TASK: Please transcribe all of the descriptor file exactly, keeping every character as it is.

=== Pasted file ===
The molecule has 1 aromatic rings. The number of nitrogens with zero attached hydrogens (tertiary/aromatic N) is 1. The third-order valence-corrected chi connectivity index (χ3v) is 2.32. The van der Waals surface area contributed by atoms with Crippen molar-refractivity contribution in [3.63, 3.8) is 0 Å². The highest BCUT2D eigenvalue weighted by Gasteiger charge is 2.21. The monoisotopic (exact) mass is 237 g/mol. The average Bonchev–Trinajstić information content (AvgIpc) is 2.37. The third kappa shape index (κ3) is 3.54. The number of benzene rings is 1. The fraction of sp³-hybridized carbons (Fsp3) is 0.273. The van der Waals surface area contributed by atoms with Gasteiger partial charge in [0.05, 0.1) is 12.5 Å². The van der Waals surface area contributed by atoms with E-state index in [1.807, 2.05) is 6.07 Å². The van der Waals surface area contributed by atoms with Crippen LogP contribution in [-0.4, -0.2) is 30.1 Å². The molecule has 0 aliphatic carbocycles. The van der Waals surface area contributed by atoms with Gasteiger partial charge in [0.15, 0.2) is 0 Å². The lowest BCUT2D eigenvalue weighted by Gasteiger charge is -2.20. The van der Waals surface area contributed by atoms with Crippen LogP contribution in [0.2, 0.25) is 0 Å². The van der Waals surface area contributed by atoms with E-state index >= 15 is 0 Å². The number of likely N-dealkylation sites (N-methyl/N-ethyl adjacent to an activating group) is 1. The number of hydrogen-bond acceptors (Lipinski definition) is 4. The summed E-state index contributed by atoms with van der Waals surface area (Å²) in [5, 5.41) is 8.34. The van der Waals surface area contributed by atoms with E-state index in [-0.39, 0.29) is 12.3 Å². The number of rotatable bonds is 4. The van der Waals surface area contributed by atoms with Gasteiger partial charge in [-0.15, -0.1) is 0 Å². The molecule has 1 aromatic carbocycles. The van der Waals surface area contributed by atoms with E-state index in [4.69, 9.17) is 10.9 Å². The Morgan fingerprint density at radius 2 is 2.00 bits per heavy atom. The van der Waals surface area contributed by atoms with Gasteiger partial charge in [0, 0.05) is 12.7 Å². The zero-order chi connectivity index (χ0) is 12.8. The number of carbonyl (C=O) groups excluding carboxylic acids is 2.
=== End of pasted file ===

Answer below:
The molecule has 1 aromatic rings. The number of nitrogens with zero attached hydrogens (tertiary/aromatic N) is 1. The third-order valence-corrected chi connectivity index (χ3v) is 2.32. The van der Waals surface area contributed by atoms with Crippen molar-refractivity contribution in [3.63, 3.8) is 0 Å². The highest BCUT2D eigenvalue weighted by Gasteiger charge is 2.21. The monoisotopic (exact) mass is 237 g/mol. The average Bonchev–Trinajstić information content (AvgIpc) is 2.37. The third kappa shape index (κ3) is 3.54. The number of benzene rings is 1. The fraction of sp³-hybridized carbons (Fsp3) is 0.273. The van der Waals surface area contributed by atoms with Gasteiger partial charge in [0.05, 0.1) is 12.5 Å². The van der Waals surface area contributed by atoms with E-state index in [1.807, 2.05) is 6.07 Å². The van der Waals surface area contributed by atoms with Crippen LogP contribution in [-0.4, -0.2) is 30.1 Å². The molecule has 0 aliphatic carbocycles. The van der Waals surface area contributed by atoms with Gasteiger partial charge in [0.15, 0.2) is 0 Å². The lowest BCUT2D eigenvalue weighted by Gasteiger charge is -2.20. The van der Waals surface area contributed by atoms with Crippen LogP contribution in [0.2, 0.25) is 0 Å². The van der Waals surface area contributed by atoms with E-state index >= 15 is 0 Å². The number of likely N-dealkylation sites (N-methyl/N-ethyl adjacent to an activating group) is 1. The number of hydrogen-bond acceptors (Lipinski definition) is 4. The summed E-state index contributed by atoms with van der Waals surface area (Å²) in [5, 5.41) is 8.34. The van der Waals surface area contributed by atoms with E-state index in [-0.39, 0.29) is 12.3 Å². The number of rotatable bonds is 4. The van der Waals surface area contributed by atoms with Gasteiger partial charge in [-0.15, -0.1) is 0 Å². The molecule has 1 aromatic carbocycles. The van der Waals surface area contributed by atoms with E-state index in [4.69, 9.17) is 10.9 Å². The Morgan fingerprint density at radius 2 is 2.00 bits per heavy atom. The van der Waals surface area contributed by atoms with Gasteiger partial charge in [0, 0.05) is 12.7 Å². The zero-order chi connectivity index (χ0) is 12.8. The number of carbonyl (C=O) groups excluding carboxylic acids is 2.